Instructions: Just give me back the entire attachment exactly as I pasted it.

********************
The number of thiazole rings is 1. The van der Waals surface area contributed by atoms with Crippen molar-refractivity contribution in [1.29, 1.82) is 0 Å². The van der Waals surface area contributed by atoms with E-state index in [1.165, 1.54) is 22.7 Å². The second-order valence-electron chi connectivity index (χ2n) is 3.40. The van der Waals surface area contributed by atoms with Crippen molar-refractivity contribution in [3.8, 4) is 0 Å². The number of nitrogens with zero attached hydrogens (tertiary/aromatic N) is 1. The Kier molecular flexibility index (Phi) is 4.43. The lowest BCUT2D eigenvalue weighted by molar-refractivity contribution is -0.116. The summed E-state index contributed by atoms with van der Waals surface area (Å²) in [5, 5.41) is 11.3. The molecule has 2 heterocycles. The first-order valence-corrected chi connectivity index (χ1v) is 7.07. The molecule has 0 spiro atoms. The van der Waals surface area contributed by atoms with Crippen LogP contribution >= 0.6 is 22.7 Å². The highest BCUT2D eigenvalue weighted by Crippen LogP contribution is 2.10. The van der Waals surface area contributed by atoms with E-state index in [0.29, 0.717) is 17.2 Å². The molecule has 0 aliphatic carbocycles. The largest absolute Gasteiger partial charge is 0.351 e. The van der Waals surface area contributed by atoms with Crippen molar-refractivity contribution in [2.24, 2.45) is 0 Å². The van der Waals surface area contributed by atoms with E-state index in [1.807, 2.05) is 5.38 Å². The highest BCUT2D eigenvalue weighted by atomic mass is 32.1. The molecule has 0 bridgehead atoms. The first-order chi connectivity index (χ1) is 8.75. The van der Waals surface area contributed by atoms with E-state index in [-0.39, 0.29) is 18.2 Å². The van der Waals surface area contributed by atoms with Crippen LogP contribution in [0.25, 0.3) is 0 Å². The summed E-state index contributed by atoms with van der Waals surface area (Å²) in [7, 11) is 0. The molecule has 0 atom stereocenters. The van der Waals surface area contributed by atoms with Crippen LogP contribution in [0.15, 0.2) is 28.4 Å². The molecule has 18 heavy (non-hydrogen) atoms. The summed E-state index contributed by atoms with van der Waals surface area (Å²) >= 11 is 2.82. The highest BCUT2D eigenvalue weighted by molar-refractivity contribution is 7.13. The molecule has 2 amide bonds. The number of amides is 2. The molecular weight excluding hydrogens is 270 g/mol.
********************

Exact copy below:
The number of thiazole rings is 1. The van der Waals surface area contributed by atoms with Crippen molar-refractivity contribution in [1.29, 1.82) is 0 Å². The van der Waals surface area contributed by atoms with E-state index in [1.165, 1.54) is 22.7 Å². The second-order valence-electron chi connectivity index (χ2n) is 3.40. The van der Waals surface area contributed by atoms with Crippen molar-refractivity contribution in [3.8, 4) is 0 Å². The number of nitrogens with zero attached hydrogens (tertiary/aromatic N) is 1. The Kier molecular flexibility index (Phi) is 4.43. The lowest BCUT2D eigenvalue weighted by molar-refractivity contribution is -0.116. The summed E-state index contributed by atoms with van der Waals surface area (Å²) in [5, 5.41) is 11.3. The molecule has 2 heterocycles. The first-order valence-corrected chi connectivity index (χ1v) is 7.07. The molecule has 0 spiro atoms. The van der Waals surface area contributed by atoms with Crippen LogP contribution >= 0.6 is 22.7 Å². The highest BCUT2D eigenvalue weighted by Crippen LogP contribution is 2.10. The van der Waals surface area contributed by atoms with E-state index in [0.29, 0.717) is 17.2 Å². The molecule has 0 aliphatic carbocycles. The largest absolute Gasteiger partial charge is 0.351 e. The van der Waals surface area contributed by atoms with Crippen molar-refractivity contribution in [2.24, 2.45) is 0 Å². The van der Waals surface area contributed by atoms with E-state index in [1.807, 2.05) is 5.38 Å². The highest BCUT2D eigenvalue weighted by atomic mass is 32.1. The molecule has 0 bridgehead atoms. The first-order chi connectivity index (χ1) is 8.75. The van der Waals surface area contributed by atoms with E-state index in [-0.39, 0.29) is 18.2 Å². The van der Waals surface area contributed by atoms with Crippen LogP contribution in [0.25, 0.3) is 0 Å². The summed E-state index contributed by atoms with van der Waals surface area (Å²) in [7, 11) is 0. The molecule has 0 atom stereocenters. The van der Waals surface area contributed by atoms with Crippen LogP contribution in [0.15, 0.2) is 28.4 Å². The molecule has 18 heavy (non-hydrogen) atoms. The summed E-state index contributed by atoms with van der Waals surface area (Å²) >= 11 is 2.82. The highest BCUT2D eigenvalue weighted by molar-refractivity contribution is 7.13. The molecule has 2 amide bonds. The number of amides is 2. The molecular weight excluding hydrogens is 270 g/mol.